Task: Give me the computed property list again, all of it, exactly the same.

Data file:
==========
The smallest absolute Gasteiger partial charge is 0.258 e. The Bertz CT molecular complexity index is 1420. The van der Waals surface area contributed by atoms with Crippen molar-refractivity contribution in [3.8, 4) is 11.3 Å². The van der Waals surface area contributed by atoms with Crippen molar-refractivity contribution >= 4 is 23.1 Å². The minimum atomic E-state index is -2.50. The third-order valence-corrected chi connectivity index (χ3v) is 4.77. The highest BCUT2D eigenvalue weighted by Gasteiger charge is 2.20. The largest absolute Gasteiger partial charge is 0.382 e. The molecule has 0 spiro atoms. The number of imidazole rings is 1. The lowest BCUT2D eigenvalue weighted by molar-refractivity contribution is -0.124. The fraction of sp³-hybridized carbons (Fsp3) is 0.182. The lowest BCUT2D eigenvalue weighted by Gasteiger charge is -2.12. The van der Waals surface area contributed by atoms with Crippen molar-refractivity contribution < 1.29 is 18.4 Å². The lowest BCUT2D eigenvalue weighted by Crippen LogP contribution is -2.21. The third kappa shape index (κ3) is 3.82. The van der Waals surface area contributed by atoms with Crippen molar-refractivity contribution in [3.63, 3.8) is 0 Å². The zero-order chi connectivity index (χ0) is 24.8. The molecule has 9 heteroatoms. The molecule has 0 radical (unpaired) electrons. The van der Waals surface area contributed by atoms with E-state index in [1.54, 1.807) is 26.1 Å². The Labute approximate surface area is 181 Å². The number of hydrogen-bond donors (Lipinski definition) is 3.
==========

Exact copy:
The smallest absolute Gasteiger partial charge is 0.258 e. The Bertz CT molecular complexity index is 1420. The van der Waals surface area contributed by atoms with Crippen molar-refractivity contribution in [3.8, 4) is 11.3 Å². The van der Waals surface area contributed by atoms with Crippen molar-refractivity contribution >= 4 is 23.1 Å². The minimum atomic E-state index is -2.50. The third-order valence-corrected chi connectivity index (χ3v) is 4.77. The highest BCUT2D eigenvalue weighted by Gasteiger charge is 2.20. The largest absolute Gasteiger partial charge is 0.382 e. The molecule has 0 spiro atoms. The number of imidazole rings is 1. The lowest BCUT2D eigenvalue weighted by molar-refractivity contribution is -0.124. The fraction of sp³-hybridized carbons (Fsp3) is 0.182. The lowest BCUT2D eigenvalue weighted by Gasteiger charge is -2.12. The van der Waals surface area contributed by atoms with Crippen molar-refractivity contribution < 1.29 is 18.4 Å². The lowest BCUT2D eigenvalue weighted by Crippen LogP contribution is -2.21. The third kappa shape index (κ3) is 3.82. The van der Waals surface area contributed by atoms with Crippen molar-refractivity contribution in [3.63, 3.8) is 0 Å². The zero-order chi connectivity index (χ0) is 24.8. The molecule has 9 heteroatoms. The molecule has 0 radical (unpaired) electrons. The van der Waals surface area contributed by atoms with E-state index in [1.54, 1.807) is 26.1 Å². The Labute approximate surface area is 181 Å². The number of hydrogen-bond donors (Lipinski definition) is 3.